This is a list of historical ship types, which includes any classification of ship that has ever been used.
- A sailing vessel with three or more masts, fore-and-aft rigged on only the aftermost.
- A sailing vessel with three or more masts, square-rigged only on the foremast.
- A lightly armoured battleship.
- A large, heavily armoured and heavily gunned warship. A term which generally post-dates sailing warships.
- An ancient vessel, propelled by two banks of oars.
- Blockade runner
- A ship whose current business is to slip past a blockade.
- A cargo vessel used for trade between Eastern India and Indochina.
- A two-masted, square-rigged vessel.
- A two-masted vessel, square-rigged on the foremast and fore-and-aft rigged on the main.
- A much smaller, two, sometimes three-masted ship.
- A small boat used to negotiate between enemies.
- A sailing vessel characterized by a single mast carried well forward (i.e., near the bow of the boat).
- A fast multiple-masted sailing ship, generally used by merchants because of their speed capabilities.
- A vessel designed for the coal trade.
- A small, maneuverable, lightly armed warship, originally smaller than a frigate.
- A warship that is larger than a destroyer, but smaller than a battleship.
- A warship mainly used for anti-submarine warfare and escort duties.
- An early twentieth century type of battleship.
- Precursors to galleys.
- East Indiaman
- An armed merchantman belonging to one of the East India companies (Dutch, British etc.)
- Fire ship
- A vessel of any sort, set on fire and sent into an anchorage with the aim of causing consternation and destruction. The idea is generally that of forcing an enemy fleet to put to sea in a confused, therefore vulnerable state.
- A Dutch-made vessel from the Golden Age of Sail. It had multiple decks and usually three square-rigged masts. It was usually used for merchant purposes.
- A term used for warships of many sizes and roles over the past few centuries.
- A sailing and rowing warship, equally well suited to sailing and rowing.
- A sixteenth century sailing warship.
- A warship propelled by oars with a sail for use in a favourable wind.
- A wooden warship with external iron plating.
- A Chinese sailing ship
- A type of Viking trade ship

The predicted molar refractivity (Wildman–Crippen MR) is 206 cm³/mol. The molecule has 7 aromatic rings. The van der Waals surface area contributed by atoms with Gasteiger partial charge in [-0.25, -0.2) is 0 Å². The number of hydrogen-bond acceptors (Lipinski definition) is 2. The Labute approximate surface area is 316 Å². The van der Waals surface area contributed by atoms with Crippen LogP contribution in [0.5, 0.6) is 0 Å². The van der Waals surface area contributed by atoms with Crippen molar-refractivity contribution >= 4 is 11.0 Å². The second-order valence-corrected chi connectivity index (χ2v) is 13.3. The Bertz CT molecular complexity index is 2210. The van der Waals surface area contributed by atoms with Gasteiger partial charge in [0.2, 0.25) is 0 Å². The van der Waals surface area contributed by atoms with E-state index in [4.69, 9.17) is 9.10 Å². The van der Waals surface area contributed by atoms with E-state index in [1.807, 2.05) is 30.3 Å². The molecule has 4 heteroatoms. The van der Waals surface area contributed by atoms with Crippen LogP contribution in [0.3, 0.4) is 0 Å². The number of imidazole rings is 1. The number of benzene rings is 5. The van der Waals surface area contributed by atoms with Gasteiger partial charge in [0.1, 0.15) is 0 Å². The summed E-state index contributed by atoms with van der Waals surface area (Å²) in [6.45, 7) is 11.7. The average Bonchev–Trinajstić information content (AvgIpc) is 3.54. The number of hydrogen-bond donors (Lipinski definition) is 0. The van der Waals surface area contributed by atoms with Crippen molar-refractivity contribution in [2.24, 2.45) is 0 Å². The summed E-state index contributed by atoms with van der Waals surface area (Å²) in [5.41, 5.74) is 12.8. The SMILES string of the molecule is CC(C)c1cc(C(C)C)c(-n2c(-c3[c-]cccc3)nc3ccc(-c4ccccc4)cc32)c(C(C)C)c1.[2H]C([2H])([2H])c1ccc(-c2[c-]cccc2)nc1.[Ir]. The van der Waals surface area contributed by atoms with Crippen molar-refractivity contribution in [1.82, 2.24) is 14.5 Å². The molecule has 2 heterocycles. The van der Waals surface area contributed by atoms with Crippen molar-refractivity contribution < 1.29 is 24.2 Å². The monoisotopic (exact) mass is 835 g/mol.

- Liberty ship
- An American merchant ship of the late Second World War period, designed for rapid building in large numbers. (The earliest class of welded ships.)
- A Viking raiding ship
- A sailing warship.
- Small, fast two or three-masted Mediterranean sailing vessel.
- A small, very heavily gunned warship with shallow draft. Designed for coastal operations.
- Paddle steamer
- A steam-propelled, paddle-driven vessel, a name commonly applied to nineteenth century excursion steamers.
- A Dutch ironclad. By the end of the nineteenth century, the name was applied to a heavy gunboat designed for colonial service.
- An ancient warship propelled by 50 oars, 25 on each side.
- Pink (or Pinque)
- One of two different types of boats.
- A small dinghy, originally of a clinker construction and called in English, as in Danish, a praam. The Danish orthography has changed so that it would now be a pråm in its original language. It has a transom at both ends, the forward one usually small and steeply raked in the traditional design.
- A type of battleship of the late 19th century to early 20th century, characterized by having a mixed offensive battery, in contrast to the "all-big-gun" Dreadnought type battleships.
- A commerce raider camouflaged as a merchant vessel.
- An ancient warship propelled by three banks of oars. On the upper row three rowers hold one oar, on the middle row - two rowers, and on the lower row - one man to an oar.
- A fore and aft-rigged vessel with two or more masts of which the foremast is shorter than the main.
- Single-decked, single or double-masted Mediterranean cargo vessel carrying a settee sail.
- A large, heavily built, sixteenth-century boat. Fore-and-aft rigged. More recently it has been a poetically frail open boat.
- Ship of the line
- A sailing warship of first, second or third rate. That is, with 64 or more guns. Before the late eighteenth century, fourth rates (50-60 guns) also served in the line of battle.
- Slave ship
- A cargo boat specially converted to transport slaves.
- Small Waterplane Area Twin Hull (SWATH)
- A modern ship design used for Research Vessels and other purposes needing a steady ship in rough seas.
- A ship propelled by a steam engine.
- Torpedo boat
- A small, fast surface vessel designed for launching torpedoes.
- A type of Mediterranean sailing coastal vessel.
- Tramp steamer
- A steamer which takes on cargo when and where it can find it.
- An ancient warship propelled by three banks of oars.
- Victory ship
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